The idea that trees can act like leafy Batmen is cool enough, but how does it happen? In a later study, the same researchers found crimes in low-income areas often occurred because people were constantly mentally fatigued or stressed. Since the mere sight of trees is restorative, as we know, being surrounded by vegetation helped people recover from their stress, check their aggression, and keep the peace.

To top it all off, research has shown that these psychological benefits are even more pronounced when a park contains more biodiversity. Researchers from the University of Sheffield, England quizzed park-goers about their psychological well-being and how many bird, butterfly, and plant species they thought lived in the parks they frequented. The parks’ species richness, the scientists found, correlated with the people’s well-being. Moreover, the visitors themselves were able to tell on some subconscious level which parks were more diverse. That knowledge, it seems, did them good.

NC Sierra Club Footnotes Online – September 2014

North Carolina Chapter Sierra Club

Friends,

The Wilderness Act of 1964 not only defined the term ‘wilderness,’ but it protected over 9 million acres of land. The act became law 50 years ago this month. Over 100 million more acres of wilderness have been protected in the last 50 years. That’s certainly cause for celebration, and that’s exactly what we’re planning to do.

The NC Sierra Club’s Wilderness Celebration will be held on September 26 & 27 at Morrow Mountain State Park and will be our largest event of the year! If you haven’t signed up for the celebration yet and want to learn more, click here to read about the free programs and outings! We hope you can join us for a chance to celebrate wilderness and the outdoors in North Carolina.

However, this edition of Footnotes isn’t solely about wilderness.  There are a few time sensitive issues where we urge you to take action! See the links below for ways you can speak up to protect the red wolf and call for stronger fracking rules!

Thanks for all that you do,

Your staff at the NC Sierra Club

Take Action Center

Red Wolf ACTION BUTTON 3.jpg Fracking action button 2 - small.jpg Climate March Collage.jpg
Red wolves were extinct in the wild until a program started in the late 1980’s to re-introduce them to a small portion of North Carolina.  The program is being reviewed and may be ended!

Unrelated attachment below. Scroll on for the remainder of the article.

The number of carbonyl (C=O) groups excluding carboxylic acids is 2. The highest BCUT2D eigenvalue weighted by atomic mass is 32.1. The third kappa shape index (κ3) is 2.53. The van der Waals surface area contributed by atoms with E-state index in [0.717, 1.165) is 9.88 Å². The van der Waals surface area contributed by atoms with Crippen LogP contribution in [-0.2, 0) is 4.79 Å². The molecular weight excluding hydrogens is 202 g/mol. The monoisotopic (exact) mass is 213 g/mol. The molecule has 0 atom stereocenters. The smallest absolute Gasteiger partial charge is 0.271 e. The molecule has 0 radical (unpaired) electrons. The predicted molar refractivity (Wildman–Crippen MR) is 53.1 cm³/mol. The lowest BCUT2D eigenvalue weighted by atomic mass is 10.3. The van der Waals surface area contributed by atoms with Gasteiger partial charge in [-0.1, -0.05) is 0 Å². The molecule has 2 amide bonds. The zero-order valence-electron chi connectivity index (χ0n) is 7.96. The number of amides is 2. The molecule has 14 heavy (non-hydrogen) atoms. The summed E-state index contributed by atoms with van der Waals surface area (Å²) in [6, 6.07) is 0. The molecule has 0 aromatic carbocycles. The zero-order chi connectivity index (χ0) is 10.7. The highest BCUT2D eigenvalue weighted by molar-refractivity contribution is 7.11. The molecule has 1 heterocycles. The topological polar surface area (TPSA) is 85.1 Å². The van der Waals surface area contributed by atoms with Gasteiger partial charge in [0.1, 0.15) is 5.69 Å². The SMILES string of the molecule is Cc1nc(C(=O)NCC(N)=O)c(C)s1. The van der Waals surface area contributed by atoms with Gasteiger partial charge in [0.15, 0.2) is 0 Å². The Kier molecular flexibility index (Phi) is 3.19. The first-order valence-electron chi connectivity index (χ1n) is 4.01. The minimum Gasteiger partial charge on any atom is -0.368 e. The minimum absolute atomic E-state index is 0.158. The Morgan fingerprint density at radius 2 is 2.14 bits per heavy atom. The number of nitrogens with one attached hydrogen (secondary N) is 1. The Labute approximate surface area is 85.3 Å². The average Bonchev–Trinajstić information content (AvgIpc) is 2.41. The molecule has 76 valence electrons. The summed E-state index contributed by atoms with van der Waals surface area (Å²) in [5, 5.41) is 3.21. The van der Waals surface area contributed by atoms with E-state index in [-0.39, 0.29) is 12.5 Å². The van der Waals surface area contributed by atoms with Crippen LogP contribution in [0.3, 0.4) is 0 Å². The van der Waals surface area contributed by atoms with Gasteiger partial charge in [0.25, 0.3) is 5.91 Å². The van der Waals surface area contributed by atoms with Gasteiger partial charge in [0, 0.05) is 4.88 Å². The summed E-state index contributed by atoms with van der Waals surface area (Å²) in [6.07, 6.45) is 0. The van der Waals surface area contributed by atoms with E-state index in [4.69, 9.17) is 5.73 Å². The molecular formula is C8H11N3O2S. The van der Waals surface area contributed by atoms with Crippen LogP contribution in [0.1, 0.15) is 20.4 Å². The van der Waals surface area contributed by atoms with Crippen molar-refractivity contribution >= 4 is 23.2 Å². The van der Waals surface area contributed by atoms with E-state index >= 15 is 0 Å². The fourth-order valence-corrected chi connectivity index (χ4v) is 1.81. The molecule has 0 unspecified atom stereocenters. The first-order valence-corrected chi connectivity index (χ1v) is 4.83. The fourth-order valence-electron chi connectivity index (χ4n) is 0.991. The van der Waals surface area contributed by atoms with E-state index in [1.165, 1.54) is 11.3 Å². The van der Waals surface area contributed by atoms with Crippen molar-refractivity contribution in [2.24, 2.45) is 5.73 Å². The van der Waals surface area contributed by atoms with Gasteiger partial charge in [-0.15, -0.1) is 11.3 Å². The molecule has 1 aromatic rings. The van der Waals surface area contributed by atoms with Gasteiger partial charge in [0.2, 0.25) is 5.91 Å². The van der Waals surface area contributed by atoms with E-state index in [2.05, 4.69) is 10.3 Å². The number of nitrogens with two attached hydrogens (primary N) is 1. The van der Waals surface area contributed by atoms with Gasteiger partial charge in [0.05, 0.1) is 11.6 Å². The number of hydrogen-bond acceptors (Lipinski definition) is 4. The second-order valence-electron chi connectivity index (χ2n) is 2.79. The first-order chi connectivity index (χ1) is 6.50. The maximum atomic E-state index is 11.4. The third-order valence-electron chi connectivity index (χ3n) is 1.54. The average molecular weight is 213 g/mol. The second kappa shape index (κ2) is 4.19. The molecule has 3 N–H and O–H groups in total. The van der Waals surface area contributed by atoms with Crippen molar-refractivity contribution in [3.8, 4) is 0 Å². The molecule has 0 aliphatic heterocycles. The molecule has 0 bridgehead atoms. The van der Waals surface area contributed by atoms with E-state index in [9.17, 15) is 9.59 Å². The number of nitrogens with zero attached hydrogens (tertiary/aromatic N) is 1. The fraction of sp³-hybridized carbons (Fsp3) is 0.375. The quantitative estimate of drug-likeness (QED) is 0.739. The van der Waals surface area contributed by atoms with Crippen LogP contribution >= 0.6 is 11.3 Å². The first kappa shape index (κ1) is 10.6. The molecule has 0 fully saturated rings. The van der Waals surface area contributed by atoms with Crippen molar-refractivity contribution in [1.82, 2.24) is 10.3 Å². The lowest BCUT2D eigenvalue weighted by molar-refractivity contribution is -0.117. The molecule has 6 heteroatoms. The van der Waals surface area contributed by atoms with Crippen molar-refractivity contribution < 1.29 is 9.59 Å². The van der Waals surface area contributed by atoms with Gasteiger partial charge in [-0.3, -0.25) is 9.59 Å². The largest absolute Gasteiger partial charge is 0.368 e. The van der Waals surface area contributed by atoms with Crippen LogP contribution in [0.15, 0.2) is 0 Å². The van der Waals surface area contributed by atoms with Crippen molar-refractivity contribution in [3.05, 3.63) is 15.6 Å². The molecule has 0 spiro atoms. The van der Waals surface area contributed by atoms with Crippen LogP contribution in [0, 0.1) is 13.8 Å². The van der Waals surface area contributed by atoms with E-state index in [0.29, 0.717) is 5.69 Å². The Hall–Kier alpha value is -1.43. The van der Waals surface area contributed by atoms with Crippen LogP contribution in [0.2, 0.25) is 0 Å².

Click here to send in your comments urging the Fish & Wildlife Service to protect the program and save the red wolf!Less than two weeks remain in the public comment period for the proposed fracking rules for North Carolina.
Click here to make sure your voice is heard on making sure our communities and waterways are protected!North Carolinians are traveling to New York City this weekend to take part in the largest climate march in history!

Click here to learn more about the march and to see if there’s a spot for you on a bus leaving from NC!

 

2014 Legislative Review

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Rarely does an environmental issue rise to the top of the legislative agenda, but this year our elected officials were compelled to respond to the February Dan River coal ash spill, the third largest in the nation.

Click here to read our full Legislative Review that covers coal ash, fracking, public transit, and more!

Citizens Climate Hearing in Charlotte is a Success

CLT Climate Hearing - Convio.png

The Central Piedmont Group partnered with the Myers Park Baptist Church in Charlotte to host a Citizens Climate Hearing earlier this month.

Stakeholders, public health advocates, faith leaders and concerned citizens provided their testimony on the EPA’s proposed Clean Power Plan. All testimony was recorded by a certified stenographer and is being submitted to the EPA as official comments on the plan.

Read more about the public hearing and see the media coverage of the event on the Central Piedmont Group’s website.

Wilderness Spotlight: Joyce Kilmer – Slickrock Wilderness

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This month’s featured wilderness area is written by Brent Martin. Brent is the Southern Appalachian Regional Director for the Wilderness Society and will be the keynote speaker for the Wilderness Celebration on September 27.